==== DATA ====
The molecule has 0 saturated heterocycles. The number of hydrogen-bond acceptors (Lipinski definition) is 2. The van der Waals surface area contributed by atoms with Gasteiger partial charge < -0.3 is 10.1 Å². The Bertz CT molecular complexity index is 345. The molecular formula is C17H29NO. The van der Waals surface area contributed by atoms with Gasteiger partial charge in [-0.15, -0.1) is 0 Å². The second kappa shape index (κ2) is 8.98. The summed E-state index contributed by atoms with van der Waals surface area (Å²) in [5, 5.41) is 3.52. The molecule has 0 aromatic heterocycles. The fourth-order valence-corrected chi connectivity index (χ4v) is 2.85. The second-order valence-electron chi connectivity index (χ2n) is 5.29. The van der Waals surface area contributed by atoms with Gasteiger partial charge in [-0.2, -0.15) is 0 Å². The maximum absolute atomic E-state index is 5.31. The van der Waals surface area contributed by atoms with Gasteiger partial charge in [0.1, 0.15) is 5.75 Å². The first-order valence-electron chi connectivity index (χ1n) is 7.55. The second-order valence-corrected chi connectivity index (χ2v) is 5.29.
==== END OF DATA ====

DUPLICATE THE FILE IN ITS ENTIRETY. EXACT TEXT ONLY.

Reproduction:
The molecule has 0 saturated heterocycles. The number of hydrogen-bond acceptors (Lipinski definition) is 2. The van der Waals surface area contributed by atoms with Gasteiger partial charge < -0.3 is 10.1 Å². The Bertz CT molecular complexity index is 345. The molecular formula is C17H29NO. The van der Waals surface area contributed by atoms with Gasteiger partial charge in [-0.15, -0.1) is 0 Å². The second kappa shape index (κ2) is 8.98. The summed E-state index contributed by atoms with van der Waals surface area (Å²) in [5, 5.41) is 3.52. The molecule has 0 aromatic heterocycles. The fourth-order valence-corrected chi connectivity index (χ4v) is 2.85. The second-order valence-electron chi connectivity index (χ2n) is 5.29. The van der Waals surface area contributed by atoms with Gasteiger partial charge in [-0.2, -0.15) is 0 Å². The maximum absolute atomic E-state index is 5.31. The van der Waals surface area contributed by atoms with Gasteiger partial charge in [0.1, 0.15) is 5.75 Å². The first-order valence-electron chi connectivity index (χ1n) is 7.55. The second-order valence-corrected chi connectivity index (χ2v) is 5.29.